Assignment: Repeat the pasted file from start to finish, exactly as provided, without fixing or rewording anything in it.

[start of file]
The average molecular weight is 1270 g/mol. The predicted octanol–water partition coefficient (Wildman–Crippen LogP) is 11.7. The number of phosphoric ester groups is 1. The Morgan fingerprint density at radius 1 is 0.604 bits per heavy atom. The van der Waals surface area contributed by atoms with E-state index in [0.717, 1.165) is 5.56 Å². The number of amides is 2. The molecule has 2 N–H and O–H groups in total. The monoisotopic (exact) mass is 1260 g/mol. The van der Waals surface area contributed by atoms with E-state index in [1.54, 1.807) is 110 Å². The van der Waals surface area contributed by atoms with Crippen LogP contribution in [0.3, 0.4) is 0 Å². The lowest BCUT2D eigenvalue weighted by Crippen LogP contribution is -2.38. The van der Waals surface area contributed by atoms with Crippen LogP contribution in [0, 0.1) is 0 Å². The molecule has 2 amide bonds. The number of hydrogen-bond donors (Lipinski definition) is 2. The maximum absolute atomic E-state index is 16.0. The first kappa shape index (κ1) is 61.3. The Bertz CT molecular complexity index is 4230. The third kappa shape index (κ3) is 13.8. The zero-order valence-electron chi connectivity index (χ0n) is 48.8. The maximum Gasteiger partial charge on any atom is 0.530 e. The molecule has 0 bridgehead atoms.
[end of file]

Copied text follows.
The average molecular weight is 1270 g/mol. The predicted octanol–water partition coefficient (Wildman–Crippen LogP) is 11.7. The number of phosphoric ester groups is 1. The Morgan fingerprint density at radius 1 is 0.604 bits per heavy atom. The van der Waals surface area contributed by atoms with E-state index in [0.717, 1.165) is 5.56 Å². The number of amides is 2. The molecule has 2 N–H and O–H groups in total. The monoisotopic (exact) mass is 1260 g/mol. The van der Waals surface area contributed by atoms with E-state index in [1.54, 1.807) is 110 Å². The van der Waals surface area contributed by atoms with Crippen LogP contribution in [0.3, 0.4) is 0 Å². The lowest BCUT2D eigenvalue weighted by Crippen LogP contribution is -2.38. The van der Waals surface area contributed by atoms with Crippen LogP contribution in [0, 0.1) is 0 Å². The molecule has 2 amide bonds. The number of hydrogen-bond donors (Lipinski definition) is 2. The maximum absolute atomic E-state index is 16.0. The first kappa shape index (κ1) is 61.3. The Bertz CT molecular complexity index is 4230. The third kappa shape index (κ3) is 13.8. The zero-order valence-electron chi connectivity index (χ0n) is 48.8. The maximum Gasteiger partial charge on any atom is 0.530 e. The molecule has 0 bridgehead atoms.